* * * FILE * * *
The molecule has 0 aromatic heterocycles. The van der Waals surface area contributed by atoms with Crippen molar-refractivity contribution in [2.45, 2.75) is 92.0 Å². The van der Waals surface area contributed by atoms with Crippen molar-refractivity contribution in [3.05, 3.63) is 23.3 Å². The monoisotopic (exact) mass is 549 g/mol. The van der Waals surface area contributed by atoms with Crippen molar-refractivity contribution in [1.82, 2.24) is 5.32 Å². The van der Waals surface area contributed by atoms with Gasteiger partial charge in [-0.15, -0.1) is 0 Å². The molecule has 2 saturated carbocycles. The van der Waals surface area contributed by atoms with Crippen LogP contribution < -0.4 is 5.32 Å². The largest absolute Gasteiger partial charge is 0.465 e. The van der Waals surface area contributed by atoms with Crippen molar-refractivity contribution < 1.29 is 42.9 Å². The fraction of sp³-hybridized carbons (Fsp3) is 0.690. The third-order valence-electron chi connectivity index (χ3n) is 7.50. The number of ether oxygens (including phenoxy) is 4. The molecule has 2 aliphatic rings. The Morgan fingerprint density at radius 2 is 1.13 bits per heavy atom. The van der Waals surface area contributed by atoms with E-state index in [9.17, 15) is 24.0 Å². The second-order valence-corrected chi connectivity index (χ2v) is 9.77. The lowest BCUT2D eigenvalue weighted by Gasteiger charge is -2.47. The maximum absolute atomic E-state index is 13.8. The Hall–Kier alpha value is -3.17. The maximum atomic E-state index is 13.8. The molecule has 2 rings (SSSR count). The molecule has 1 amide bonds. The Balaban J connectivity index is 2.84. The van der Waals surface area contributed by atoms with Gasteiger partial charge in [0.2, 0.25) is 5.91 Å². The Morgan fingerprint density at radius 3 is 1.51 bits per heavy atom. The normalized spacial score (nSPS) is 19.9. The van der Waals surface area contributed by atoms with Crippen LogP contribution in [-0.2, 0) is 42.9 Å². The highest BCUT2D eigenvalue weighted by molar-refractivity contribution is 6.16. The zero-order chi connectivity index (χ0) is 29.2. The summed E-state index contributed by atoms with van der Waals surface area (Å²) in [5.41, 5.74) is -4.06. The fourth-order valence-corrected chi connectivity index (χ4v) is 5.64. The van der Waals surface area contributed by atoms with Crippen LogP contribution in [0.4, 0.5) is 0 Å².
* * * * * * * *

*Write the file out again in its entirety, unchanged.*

The molecule has 0 aromatic heterocycles. The van der Waals surface area contributed by atoms with Crippen molar-refractivity contribution in [2.45, 2.75) is 92.0 Å². The van der Waals surface area contributed by atoms with Crippen molar-refractivity contribution in [3.05, 3.63) is 23.3 Å². The monoisotopic (exact) mass is 549 g/mol. The van der Waals surface area contributed by atoms with Crippen molar-refractivity contribution in [1.82, 2.24) is 5.32 Å². The van der Waals surface area contributed by atoms with Gasteiger partial charge in [-0.15, -0.1) is 0 Å². The molecule has 2 saturated carbocycles. The van der Waals surface area contributed by atoms with Crippen LogP contribution < -0.4 is 5.32 Å². The largest absolute Gasteiger partial charge is 0.465 e. The van der Waals surface area contributed by atoms with Crippen molar-refractivity contribution < 1.29 is 42.9 Å². The fraction of sp³-hybridized carbons (Fsp3) is 0.690. The third-order valence-electron chi connectivity index (χ3n) is 7.50. The number of ether oxygens (including phenoxy) is 4. The molecule has 2 aliphatic rings. The Morgan fingerprint density at radius 2 is 1.13 bits per heavy atom. The van der Waals surface area contributed by atoms with E-state index in [9.17, 15) is 24.0 Å². The second-order valence-corrected chi connectivity index (χ2v) is 9.77. The lowest BCUT2D eigenvalue weighted by Gasteiger charge is -2.47. The maximum absolute atomic E-state index is 13.8. The Hall–Kier alpha value is -3.17. The maximum atomic E-state index is 13.8. The molecule has 2 rings (SSSR count). The molecule has 1 amide bonds. The Balaban J connectivity index is 2.84. The van der Waals surface area contributed by atoms with Gasteiger partial charge in [0.2, 0.25) is 5.91 Å². The Morgan fingerprint density at radius 3 is 1.51 bits per heavy atom. The normalized spacial score (nSPS) is 19.9. The van der Waals surface area contributed by atoms with Crippen LogP contribution in [-0.2, 0) is 42.9 Å². The highest BCUT2D eigenvalue weighted by molar-refractivity contribution is 6.16. The zero-order chi connectivity index (χ0) is 29.2. The summed E-state index contributed by atoms with van der Waals surface area (Å²) in [5.41, 5.74) is -4.06. The fourth-order valence-corrected chi connectivity index (χ4v) is 5.64. The van der Waals surface area contributed by atoms with Crippen LogP contribution in [0.4, 0.5) is 0 Å².